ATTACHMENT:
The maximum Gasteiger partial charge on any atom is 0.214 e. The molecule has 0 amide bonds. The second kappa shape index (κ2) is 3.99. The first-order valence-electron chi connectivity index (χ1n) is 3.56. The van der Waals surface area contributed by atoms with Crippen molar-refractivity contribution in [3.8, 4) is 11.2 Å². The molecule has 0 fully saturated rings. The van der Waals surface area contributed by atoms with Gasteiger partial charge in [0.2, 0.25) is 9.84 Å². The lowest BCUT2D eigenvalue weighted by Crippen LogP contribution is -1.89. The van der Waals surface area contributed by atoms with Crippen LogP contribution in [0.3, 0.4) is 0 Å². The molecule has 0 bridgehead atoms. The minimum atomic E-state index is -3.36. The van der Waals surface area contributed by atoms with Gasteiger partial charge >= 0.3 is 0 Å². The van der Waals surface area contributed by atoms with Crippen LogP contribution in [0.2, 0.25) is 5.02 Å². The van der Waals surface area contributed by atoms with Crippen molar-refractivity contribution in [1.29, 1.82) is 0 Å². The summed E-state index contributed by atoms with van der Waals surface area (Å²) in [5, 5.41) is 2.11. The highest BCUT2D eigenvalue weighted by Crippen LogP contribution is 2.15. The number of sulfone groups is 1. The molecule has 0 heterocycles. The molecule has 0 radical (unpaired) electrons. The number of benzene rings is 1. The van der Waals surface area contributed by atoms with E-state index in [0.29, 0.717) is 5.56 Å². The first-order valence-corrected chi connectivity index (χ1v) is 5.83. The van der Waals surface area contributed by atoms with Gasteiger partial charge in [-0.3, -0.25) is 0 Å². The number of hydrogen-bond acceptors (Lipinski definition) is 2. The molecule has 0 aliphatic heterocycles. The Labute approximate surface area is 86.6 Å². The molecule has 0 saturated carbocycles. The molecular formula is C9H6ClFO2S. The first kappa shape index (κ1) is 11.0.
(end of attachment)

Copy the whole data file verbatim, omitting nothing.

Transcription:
The maximum Gasteiger partial charge on any atom is 0.214 e. The molecule has 0 amide bonds. The second kappa shape index (κ2) is 3.99. The first-order valence-electron chi connectivity index (χ1n) is 3.56. The van der Waals surface area contributed by atoms with Crippen molar-refractivity contribution in [3.8, 4) is 11.2 Å². The molecule has 0 fully saturated rings. The van der Waals surface area contributed by atoms with Gasteiger partial charge in [0.2, 0.25) is 9.84 Å². The lowest BCUT2D eigenvalue weighted by Crippen LogP contribution is -1.89. The van der Waals surface area contributed by atoms with Crippen LogP contribution in [0.3, 0.4) is 0 Å². The molecule has 0 bridgehead atoms. The minimum atomic E-state index is -3.36. The van der Waals surface area contributed by atoms with Gasteiger partial charge >= 0.3 is 0 Å². The van der Waals surface area contributed by atoms with Crippen LogP contribution in [0.2, 0.25) is 5.02 Å². The van der Waals surface area contributed by atoms with Crippen molar-refractivity contribution in [1.29, 1.82) is 0 Å². The summed E-state index contributed by atoms with van der Waals surface area (Å²) in [5, 5.41) is 2.11. The highest BCUT2D eigenvalue weighted by Crippen LogP contribution is 2.15. The number of sulfone groups is 1. The molecule has 0 heterocycles. The molecule has 0 radical (unpaired) electrons. The number of benzene rings is 1. The van der Waals surface area contributed by atoms with E-state index in [0.29, 0.717) is 5.56 Å². The first-order valence-corrected chi connectivity index (χ1v) is 5.83. The van der Waals surface area contributed by atoms with Gasteiger partial charge in [-0.3, -0.25) is 0 Å². The number of hydrogen-bond acceptors (Lipinski definition) is 2. The molecule has 0 aliphatic heterocycles. The Labute approximate surface area is 86.6 Å². The molecule has 0 saturated carbocycles. The molecular formula is C9H6ClFO2S. The first kappa shape index (κ1) is 11.0.